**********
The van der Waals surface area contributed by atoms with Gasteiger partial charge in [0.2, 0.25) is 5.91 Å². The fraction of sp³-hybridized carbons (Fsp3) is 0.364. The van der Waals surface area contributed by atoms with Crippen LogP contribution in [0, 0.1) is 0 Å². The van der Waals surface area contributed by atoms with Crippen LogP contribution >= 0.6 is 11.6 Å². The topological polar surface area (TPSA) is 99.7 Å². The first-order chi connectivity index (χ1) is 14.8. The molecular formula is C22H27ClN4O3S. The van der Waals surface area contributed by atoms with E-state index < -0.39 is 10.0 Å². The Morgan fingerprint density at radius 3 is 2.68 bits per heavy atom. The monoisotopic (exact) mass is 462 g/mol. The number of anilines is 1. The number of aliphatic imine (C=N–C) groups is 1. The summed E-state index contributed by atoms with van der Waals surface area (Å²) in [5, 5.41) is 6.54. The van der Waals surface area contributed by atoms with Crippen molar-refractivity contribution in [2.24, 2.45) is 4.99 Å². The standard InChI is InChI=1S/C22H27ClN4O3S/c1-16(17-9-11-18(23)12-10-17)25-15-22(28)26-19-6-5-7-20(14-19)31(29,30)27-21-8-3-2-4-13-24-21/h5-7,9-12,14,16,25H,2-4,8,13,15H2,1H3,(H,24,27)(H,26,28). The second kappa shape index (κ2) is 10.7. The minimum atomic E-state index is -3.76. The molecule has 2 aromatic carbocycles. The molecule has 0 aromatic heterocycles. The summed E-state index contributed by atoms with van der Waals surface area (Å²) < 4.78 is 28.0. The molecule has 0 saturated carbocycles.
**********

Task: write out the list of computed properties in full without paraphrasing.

The van der Waals surface area contributed by atoms with Gasteiger partial charge in [0.2, 0.25) is 5.91 Å². The fraction of sp³-hybridized carbons (Fsp3) is 0.364. The van der Waals surface area contributed by atoms with Crippen LogP contribution in [0, 0.1) is 0 Å². The van der Waals surface area contributed by atoms with Crippen LogP contribution >= 0.6 is 11.6 Å². The topological polar surface area (TPSA) is 99.7 Å². The first-order chi connectivity index (χ1) is 14.8. The molecular formula is C22H27ClN4O3S. The van der Waals surface area contributed by atoms with E-state index < -0.39 is 10.0 Å². The Morgan fingerprint density at radius 3 is 2.68 bits per heavy atom. The monoisotopic (exact) mass is 462 g/mol. The number of anilines is 1. The number of aliphatic imine (C=N–C) groups is 1. The summed E-state index contributed by atoms with van der Waals surface area (Å²) in [5, 5.41) is 6.54. The van der Waals surface area contributed by atoms with Crippen molar-refractivity contribution in [2.24, 2.45) is 4.99 Å². The standard InChI is InChI=1S/C22H27ClN4O3S/c1-16(17-9-11-18(23)12-10-17)25-15-22(28)26-19-6-5-7-20(14-19)31(29,30)27-21-8-3-2-4-13-24-21/h5-7,9-12,14,16,25H,2-4,8,13,15H2,1H3,(H,24,27)(H,26,28). The second kappa shape index (κ2) is 10.7. The minimum atomic E-state index is -3.76. The molecule has 2 aromatic carbocycles. The molecule has 0 aromatic heterocycles. The summed E-state index contributed by atoms with van der Waals surface area (Å²) < 4.78 is 28.0. The molecule has 0 saturated carbocycles.